Such ways of learning that are seemingly opposite to Western ways add to the paradigm clash and serve as barriers for many Aboriginal learners (Aikenhead 1998, 2001; Battiste, 2005; CCL, 2006a, 2007) who are expected to leave their cultural ways of knowing and learning at the door of Western education and assimilate into Western education practice (i.e. learn in the Western way). For most this does not work and the failure of the Western education system to attend to AWKL results in low retention and success rates in science and mathematics (CCL, 2006a, 2006b, 2007, 2009; Hogue, 2011; Statistics Canada, 2012). To address this paradigm clash, as curriculum developers and educators, we need to step outside the current curriculum box and think creatively in order to develop curriculum and teaching methodologies that enable Aboriginal science and mathematics academic success within the context of the Western education system.

When I think of chemistry, I think of being in the laboratory, of mixing reagents (the reactants) together to see what happens, all the things that were a draw for me in my early educational years. Like Oliver Sacks (2002) in Uncle Tungsten: Memories of a Chemical Boyhood, as a student it all came together for me in the laboratory, when I experienced the chemistry. The descriptions in the textbook, the reactions, the challenging words that really did not make sense when reading the textbook came together for me in the doing of it, in the practical. The visual and hands-on experience put knowledge into an understandable context for me, albeit in an “ideal laboratory” environment. But the doing was the hook. I always wanted to know more. What would happen if I changed this? or that? How does this work in the “real” world? To me the real world was (and still is) where it really counted. The late educator and curriculum guru, Ted Aoki (1999, 2005) talked often of the juxtaposition between curriculum as planned (or written) and curriculum-as-lived. For many Aboriginal students, this is also the challenge: connecting the science as lived with the science curriculum as taught, particularly over a cultural divide. As an oral culture, Aboriginal teaching and learning happens through demonstration and practice first, through trial and error and application; explanation is done through narrative, story, and traditional practices and the teachings of the elders—in other words, by hands-on, practical, and applied, or by Ted Aoki’s (2005) philosophy of lived curriculum. The textbook in the Aboriginal paradigm is the real and applied world. Doing and practice come before formal explanation. It makes more sense, then, as educators, to begin with the practical-hands on first (curriculum-as-lived) for Aboriginal learners and then bridge to the curriculum-as-written (the theoretical/textbook), after they have experience and a context as a frame of reference.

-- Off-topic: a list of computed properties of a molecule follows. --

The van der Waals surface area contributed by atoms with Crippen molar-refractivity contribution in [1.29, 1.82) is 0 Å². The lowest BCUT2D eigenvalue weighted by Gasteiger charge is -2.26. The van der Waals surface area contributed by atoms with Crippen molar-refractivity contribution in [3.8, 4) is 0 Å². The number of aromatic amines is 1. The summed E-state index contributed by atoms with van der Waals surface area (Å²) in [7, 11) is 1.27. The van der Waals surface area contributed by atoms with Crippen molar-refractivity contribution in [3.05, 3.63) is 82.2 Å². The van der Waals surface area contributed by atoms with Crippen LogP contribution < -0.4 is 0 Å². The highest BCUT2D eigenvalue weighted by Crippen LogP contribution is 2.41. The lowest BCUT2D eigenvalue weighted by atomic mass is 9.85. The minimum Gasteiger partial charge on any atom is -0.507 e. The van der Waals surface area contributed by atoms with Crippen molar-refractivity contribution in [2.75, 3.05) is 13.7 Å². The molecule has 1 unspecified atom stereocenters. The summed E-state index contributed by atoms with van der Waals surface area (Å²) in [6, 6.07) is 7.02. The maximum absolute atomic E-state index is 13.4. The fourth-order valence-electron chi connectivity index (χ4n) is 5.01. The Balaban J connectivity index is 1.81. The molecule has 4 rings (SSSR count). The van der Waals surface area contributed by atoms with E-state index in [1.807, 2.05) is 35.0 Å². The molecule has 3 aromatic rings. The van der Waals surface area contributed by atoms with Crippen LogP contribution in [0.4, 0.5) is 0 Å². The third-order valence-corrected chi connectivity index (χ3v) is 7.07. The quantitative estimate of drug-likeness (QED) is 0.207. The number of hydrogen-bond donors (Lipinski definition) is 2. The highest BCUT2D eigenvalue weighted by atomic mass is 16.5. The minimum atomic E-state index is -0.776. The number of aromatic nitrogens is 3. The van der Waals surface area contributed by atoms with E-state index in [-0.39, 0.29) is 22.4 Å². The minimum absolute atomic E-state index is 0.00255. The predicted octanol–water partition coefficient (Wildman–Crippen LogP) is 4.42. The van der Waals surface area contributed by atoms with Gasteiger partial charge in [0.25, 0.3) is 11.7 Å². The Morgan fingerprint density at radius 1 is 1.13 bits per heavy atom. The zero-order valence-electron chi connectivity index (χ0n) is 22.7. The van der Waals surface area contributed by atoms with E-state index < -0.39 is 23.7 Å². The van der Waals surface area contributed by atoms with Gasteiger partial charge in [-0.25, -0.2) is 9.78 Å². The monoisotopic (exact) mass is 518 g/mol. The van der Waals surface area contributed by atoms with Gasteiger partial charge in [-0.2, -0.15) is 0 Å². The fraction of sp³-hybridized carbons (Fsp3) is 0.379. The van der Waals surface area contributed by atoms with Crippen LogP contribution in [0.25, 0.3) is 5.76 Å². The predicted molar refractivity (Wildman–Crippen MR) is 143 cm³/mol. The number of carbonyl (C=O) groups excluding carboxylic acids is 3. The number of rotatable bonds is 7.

Models such as the 5E Teaching Cycle (engage, explore, explain, elaborate, evaluate) first developed in the United States for K-12 curriculum, intended to increase science engagement and retention through hands-on/mind-on inquiry-based learning, have had positive outcomes (Bybee, et al., 2006; Stamp & O’Brien, 2005). However, this and other such early active-learning models are often replaced by more passive learning through formal textbook and lecture-based teaching, particularly at the secondary and PSE levels (Aikenhead, 2001, 2006; Alberta Education, 2005a, 2005b; Lewthwaite et al., 2010; Toscano, 2013). Many learners find this transition from the early, more practical learning methodologies to the more theoretical ways of learning, very difficult. For Aboriginal students in particular, who are also expected to bridge to a context and way of learning that is counterintuitive and does not fit with their “curriculum-as-lived” (Aoki, 1999) world, this poses a near insurmountable roadblock, and consequently, most begin to disengage and opt out of science. Those who have succeeded found ways to build their own bridges (Hogue, 2011) from AWKL to Western ways of knowing and learning (WWKL).